There were no lines, but a steady stream of voters, at polling places in Calhoun County today as Alabamians began casting ballots in the U.S. Senate special election today.
“There’s been a pretty good turnout everywhere I’ve been,” said Sheriff Matthew Wade, whose office will release the vote count at the end of the day.
Polls opened at 7 a.m. for one of the most-watched Alabama elections in decades. Former state Supreme Court chief justice Roy Moore, a Republican, faces Democrat Doug Jones, a former federal prosecutor from Birmingham in a special election to fill the seat once occupied by U.S. Attorney General Jeff Sessions.
A lot has happened since Donald Trump named Jeff Sessions his attorney general, creating a vacancy in the U.S. Senate. Here's a look at how that evolved into Tuesday's election choice between Doug Jones and Roy Moore.
The race is the first Senate election of the Trump era, and the only federal election going on in the country right now. Moore’s past statements on gay rights and other issues drew national attention to the race – and that attention only grew when The Washington Post published accounts of women who said Moore pursued them romantically or sexually when they were in their teens and Moore in his 30s. Moore has denied the claims.
Election officials last week predicted that about 25 percent of the state’s voters would turn out, with perhaps 30 percent showing up in Calhoun County. That’s weaker than in most elections, but strong compared to past special elections in Alabama. Turnout in the Senate primary and runoff never exceeded 20 percent.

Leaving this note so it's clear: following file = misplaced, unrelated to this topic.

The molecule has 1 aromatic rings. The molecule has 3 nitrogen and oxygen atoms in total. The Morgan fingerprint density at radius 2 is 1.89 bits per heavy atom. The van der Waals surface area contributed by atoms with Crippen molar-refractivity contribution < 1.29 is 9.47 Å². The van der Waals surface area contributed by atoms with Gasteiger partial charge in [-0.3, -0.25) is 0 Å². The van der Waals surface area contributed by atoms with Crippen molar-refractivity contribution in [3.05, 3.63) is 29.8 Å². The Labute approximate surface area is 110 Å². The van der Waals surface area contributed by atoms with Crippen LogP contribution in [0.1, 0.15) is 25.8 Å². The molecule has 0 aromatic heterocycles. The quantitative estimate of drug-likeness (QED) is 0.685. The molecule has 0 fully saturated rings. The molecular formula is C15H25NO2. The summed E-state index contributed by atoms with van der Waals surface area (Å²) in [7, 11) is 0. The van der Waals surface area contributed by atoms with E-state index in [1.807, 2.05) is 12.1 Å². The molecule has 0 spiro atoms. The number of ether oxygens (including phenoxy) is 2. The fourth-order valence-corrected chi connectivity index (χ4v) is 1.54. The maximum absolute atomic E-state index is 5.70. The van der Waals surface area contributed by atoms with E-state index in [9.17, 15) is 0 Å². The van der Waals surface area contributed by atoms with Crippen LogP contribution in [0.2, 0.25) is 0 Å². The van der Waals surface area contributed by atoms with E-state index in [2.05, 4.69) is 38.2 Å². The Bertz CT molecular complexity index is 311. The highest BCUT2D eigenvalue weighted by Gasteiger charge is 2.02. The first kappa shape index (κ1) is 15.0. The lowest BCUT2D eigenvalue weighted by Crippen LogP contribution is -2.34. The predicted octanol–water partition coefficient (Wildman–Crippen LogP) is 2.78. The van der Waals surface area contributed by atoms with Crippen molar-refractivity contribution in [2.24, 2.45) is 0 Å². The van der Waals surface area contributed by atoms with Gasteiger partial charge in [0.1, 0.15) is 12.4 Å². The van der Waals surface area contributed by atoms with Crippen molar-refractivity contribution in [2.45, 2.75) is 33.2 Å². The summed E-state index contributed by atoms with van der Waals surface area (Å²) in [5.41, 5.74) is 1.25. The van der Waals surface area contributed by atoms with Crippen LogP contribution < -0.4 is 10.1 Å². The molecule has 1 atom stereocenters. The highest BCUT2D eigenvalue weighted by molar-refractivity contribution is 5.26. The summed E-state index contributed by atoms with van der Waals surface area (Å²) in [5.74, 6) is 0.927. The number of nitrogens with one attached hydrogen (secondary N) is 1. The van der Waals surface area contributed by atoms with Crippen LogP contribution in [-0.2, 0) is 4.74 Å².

County elections officials said Tuesday morning that 533 absentee votes have been recorded so far. That’s about three times the number absentee ballots cast in the Sept. 26 Republican runoff.
“So far the turnout is about what we were expecting,” said J.J. Taylor, a member of the county’s board of registrars.
While Alabama’s voters go to the polls Tuesday to choose between Senate candidates Roy Moore and Doug Jones — currently the hottest topic in American politics — don’t expect the wall-to-wall coverage to end. There are several ways the debate could run on well after the polls close, political science experts say. Here’s a look at a few scenarios.
Media outlets reported lines at a few polling places in other parts of the state, but in Calhoun County poll workers reported a steady flow of voters.
One hundred thirty-three voters cast ballots at Jacksonville’s First Baptist Church in the first 75 minutes of voting; 420 votes were recorded there in the Sept. 26 runoff. At Saks High School, 480 people had voted by 10:30 p.m. In the runoff, only 620 votes were cast at Saks High in the entire day of voting.
Polls close at 7 p.m.